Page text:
Acanthurus chirurgusThis pancake-shaped reef fish is blue-gray to brown colored with thin, dark bars down its sides. It is sometimes offered as a fresh catch locally, but can cause ciguatera poisoning in humans. Handle with care during an encounter because of the sharp spines hidden in the caudal peduncle (narrow area just before the tail). These vegetarians play an important role on the reefs by eating the algae that can grow over the coral and kill it.
Common names in english include doctorfish and black doctorfish. Other language names include barbeiro (Portuguese), barbero rayado (Spanish), chirurgien docteur (French), navajon cirujano (Spanish), navajon rayado (Spanish), pololec chirung (Polish), sangrador rayado (Spanish), yokoshimahagi (Japanese). These common names originate from the small, sharp spine-like structure that lies along each side of the caudal peduncle. This is referred to as a "scalpel," and is as sharp as its name suggests. It is believed to be used during fights with other fish for dominance and for defense against predators.
Importance to HumansThe flesh is of good quality, however is not highly valued in most locations. This fish may also cause ciguaterra poisoning if eaten. Ciguatera poisoning is caused by fish consuming dinoflagellates (microalgae) that occur on dead corals or other algae. The dinoflagellates have a toxin that builds up in the fish's liver, and if it reaches a certain level, it can cause poisoning to humans who eat the doctorfish. Poisoned people report having gastrointestinal problems for up to several days, and a general weakness in their arms and legs. It is very rare to be afflicted with ciguatera poisoning. Doctorfish are collected commercially for the aquarium trade.
Danger to Humans
An unwary human who tries to handle the doctorfish risks the chances of being badly cut by the caudal spine. These spines, on both sides of the caudal peduncle, are extended from the body when the fish becomes excited. The quick, thrashing sideways motion of the tail can produce deep wounds that result in swelling and discoloration, posing a high risk of infection. The pain can last for hours, until eventually subsiding into a dull ache. It is believed that some species of Acanthurus have venom glands while others do not. The spines are used only as a method of protection against aggressors, wounds only occur through handling of the fish.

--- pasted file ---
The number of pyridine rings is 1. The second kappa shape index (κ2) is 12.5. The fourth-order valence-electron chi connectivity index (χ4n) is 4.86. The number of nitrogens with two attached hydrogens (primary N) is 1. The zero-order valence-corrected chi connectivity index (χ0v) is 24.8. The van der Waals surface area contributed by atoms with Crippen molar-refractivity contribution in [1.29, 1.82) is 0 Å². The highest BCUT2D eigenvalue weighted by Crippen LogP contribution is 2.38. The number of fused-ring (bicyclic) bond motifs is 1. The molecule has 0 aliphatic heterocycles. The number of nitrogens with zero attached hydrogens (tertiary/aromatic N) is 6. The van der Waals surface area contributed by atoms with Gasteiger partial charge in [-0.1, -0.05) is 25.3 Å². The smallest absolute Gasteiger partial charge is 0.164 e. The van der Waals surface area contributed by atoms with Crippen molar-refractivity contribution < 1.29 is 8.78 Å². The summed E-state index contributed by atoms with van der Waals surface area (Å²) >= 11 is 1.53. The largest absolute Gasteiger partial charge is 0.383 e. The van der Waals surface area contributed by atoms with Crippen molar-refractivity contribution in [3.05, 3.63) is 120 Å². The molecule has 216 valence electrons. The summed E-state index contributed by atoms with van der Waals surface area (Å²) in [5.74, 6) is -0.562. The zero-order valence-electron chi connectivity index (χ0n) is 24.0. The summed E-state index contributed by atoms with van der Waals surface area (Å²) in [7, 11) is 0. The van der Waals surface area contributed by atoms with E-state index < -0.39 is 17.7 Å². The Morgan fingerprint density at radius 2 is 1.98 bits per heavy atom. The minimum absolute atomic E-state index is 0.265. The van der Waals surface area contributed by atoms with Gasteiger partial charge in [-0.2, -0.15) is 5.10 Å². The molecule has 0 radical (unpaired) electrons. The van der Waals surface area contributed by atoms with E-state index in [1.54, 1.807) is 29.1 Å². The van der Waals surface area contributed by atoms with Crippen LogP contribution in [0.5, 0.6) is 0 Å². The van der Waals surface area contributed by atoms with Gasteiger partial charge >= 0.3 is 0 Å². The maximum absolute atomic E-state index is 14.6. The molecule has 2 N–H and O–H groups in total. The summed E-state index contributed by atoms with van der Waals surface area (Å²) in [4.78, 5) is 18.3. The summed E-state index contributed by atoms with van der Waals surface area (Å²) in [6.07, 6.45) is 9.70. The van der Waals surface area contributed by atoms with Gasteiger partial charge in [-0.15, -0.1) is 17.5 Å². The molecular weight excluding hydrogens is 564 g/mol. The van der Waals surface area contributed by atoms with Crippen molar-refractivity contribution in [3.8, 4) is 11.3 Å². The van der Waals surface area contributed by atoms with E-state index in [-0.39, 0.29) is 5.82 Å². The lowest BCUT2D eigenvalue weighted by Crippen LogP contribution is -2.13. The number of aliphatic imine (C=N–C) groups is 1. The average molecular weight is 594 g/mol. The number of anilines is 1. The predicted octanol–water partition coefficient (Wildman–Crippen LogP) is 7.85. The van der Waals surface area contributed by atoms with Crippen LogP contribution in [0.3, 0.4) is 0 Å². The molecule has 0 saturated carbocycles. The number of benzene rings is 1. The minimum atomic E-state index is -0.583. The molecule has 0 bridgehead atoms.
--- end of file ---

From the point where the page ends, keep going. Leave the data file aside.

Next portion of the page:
The IUCN is a global union of states, governmental agencies, and non-governmental organizations in a partnership that assesses the conservation status of species.
Geographical DistributionThis is the most wide-ranging of the species of Acanthurus in the Atlantic and is found from Massachusetts to Brazil, including the northern Gulf of Mexico and the Caribbean. It can also be found along the tropical western coast of Africa.
Doctorfish are associated with shallow marine waters 6-130 feet (2-40m) over rock bottom or coral reef habitats. They are also frequently found foraging through inshore seagrass beds, traveling with schools of A. bahianus.
The doctorfish can vary slightly in its overall color. It can change from blue-gray to dark brown, and pale or darken dramatically. The dark color phase is commonly observed on reefs while the pale color phase is seen over sandy bottoms. It has from ten to twelve thin, dark, vertical bars visible on the sides. A broad, pale area is often present at the caudal fin base while the caudal spine sheath is dark. These bars separate the doctorfish from other regional Acanthurus species like the blue tang and the surgeonfish. There is a faint blue ring that encircles the scalpel on each side. The edges of the anal, dorsal, and caudal fins are blue, regardless of the body color.
Size, Age, and Growth
Doctorfish frequently reach about 12 inches (30 cm) in length, with a maximum size of 14 inches (35 cm).
The doctorfish is a diurnal grazer, feeding on mostly algae and organic detritus found on compacted sand and rock bottoms. They form small groups and are often observed schooling with ocean tangs (A. bahianus) as they feed on algae. During feeding, doctorfish tend to hand their heads down while picking at the algae with its specialized teeth. Since the fish swallows its food whole, it must depend on a unique adaptation for breaking up the food into smaller pieces. It has a gizzard-like organ in the intestine that is partially filled with sand particles. This organ apparently helps the fish to grind up food prior to digestion.
The prominent dorsal and anal spines that are characteristic to the acronurus reduce, while the scalpel gets bigger. Complete metamorphosis takes about a week, after which two-inch long juveniles settle onto the bottom of a suitable inshore habitat. Juveniles grow rapidly, attaining sexual maturity in as little as nine months. The adults can reach sizes of up to 14 inches (35 cm) in length.
The doctorfish is preyed upon by large piscivorous fishes including tunas.
The doctorfish, Acanthurus chirurgus, was first described in 1787 by Bloch. Acanthurus is derived from the Greek "acantha" which means thorn, and the Greek "oura" which means tail. Synonyms that refer to this species include Acanthurus phlebotomus Valenciennes 1835.
Prepared by: Casey Patton